“I just think we need to be careful not to lose our heritage, because this is at the root of what we do,” the former Formula 1 driver added. “I’ve witnessed in Europe what improvements in safety can do to tracks that were once awesome and now have no personality.

“I don’t want that to happen to IndyCar. I think it’s one thing to do everything you can to make the car safer, to race better and smarter while improving safety with the SAFER Barrier and fencing and things like that. It’s another thing to destroy the purpose of why we do the things we do and how we do it.”

Bourdais said he was alarmed to see so many fans leave the speedway in the hours following the Hinchcliffe crash on Monday afternoon as IndyCar launched an investigation into the combined cause of all four crashes. In comparison, he recalled a time where drivers and cars would burst into flames, hit the wall at 180 mph and perish only for everyone to stick around. In those instances, cars would be back on track just half an hour after the track officials cleaned up the mess. While the veteran doesn’t want the sport to return to the “killing years” he urged the racing community to hold back on potential major changes.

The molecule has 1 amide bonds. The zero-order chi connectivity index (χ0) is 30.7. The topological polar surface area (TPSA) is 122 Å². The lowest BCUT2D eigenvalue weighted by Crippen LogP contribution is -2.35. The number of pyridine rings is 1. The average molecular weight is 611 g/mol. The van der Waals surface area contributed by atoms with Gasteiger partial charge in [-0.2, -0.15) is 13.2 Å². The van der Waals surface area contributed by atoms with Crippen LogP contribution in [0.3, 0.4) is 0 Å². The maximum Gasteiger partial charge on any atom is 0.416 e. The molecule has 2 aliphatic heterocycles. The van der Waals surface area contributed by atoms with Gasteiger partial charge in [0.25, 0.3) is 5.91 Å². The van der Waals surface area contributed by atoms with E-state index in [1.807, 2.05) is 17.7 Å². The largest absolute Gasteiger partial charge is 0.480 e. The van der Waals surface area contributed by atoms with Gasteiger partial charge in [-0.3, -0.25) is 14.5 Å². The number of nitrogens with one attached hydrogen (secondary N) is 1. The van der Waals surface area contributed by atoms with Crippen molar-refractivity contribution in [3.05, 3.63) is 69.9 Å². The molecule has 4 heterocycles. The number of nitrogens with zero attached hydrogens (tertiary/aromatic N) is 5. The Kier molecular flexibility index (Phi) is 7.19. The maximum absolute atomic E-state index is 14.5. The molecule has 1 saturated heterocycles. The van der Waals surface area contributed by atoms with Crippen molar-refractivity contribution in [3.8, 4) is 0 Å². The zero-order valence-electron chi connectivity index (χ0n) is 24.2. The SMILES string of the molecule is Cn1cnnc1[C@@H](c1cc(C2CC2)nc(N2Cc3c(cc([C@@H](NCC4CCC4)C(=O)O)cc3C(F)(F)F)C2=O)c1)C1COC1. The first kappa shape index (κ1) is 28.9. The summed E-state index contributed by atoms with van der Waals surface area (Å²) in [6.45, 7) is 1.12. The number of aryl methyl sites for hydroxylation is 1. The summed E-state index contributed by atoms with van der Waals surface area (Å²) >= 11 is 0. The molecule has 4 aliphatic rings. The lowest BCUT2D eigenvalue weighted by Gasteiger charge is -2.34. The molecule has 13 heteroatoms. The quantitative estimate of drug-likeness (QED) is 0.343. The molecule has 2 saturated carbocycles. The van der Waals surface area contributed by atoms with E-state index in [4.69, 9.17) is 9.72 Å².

“Absolutely, (people are overreacting) this month,” Bourdais said. Absolutely. We’ve seen a lot less crashing with the DW12, which is a good thing but we shouldn’t take them for granted and think it isn’t going to happen anymore.

“People make mistakes, whether it’s human mistakes or mechanical mistakes and it’s going to happen. I think it has to be acknowledged and respected. When you travel at the speed we travel, things can go bad. And when they do, there’s no need say, ‘Oh my God, what happened,’ because what happened is the danger associated with what we do.

“That’s the end of it and there’s nothing else to it. Nothing.”

At the end of the day, Bourdais said IndyCar manufactured their own negative reaction to the crashing at the speedway. He believes that stopping the practice session on Monday for three hours ultimately led to the rash of negative media coverage and it was ultimately unnecessary.

“If they didn’t stop the practice, if we kept going when someone hit the fence and turned it around, I don’t think people would have made a big deal about it,” Bourdais said. “You can investigate and try to find solutions without going all out and sending everyone home.

“But again, it’s a personal thing and it’s something I’m going to bring up at some point.”

Bourdais said he understands the modern day pursuit of safety but not the current rhetoric prevailing on the eve of the biggest race of the season.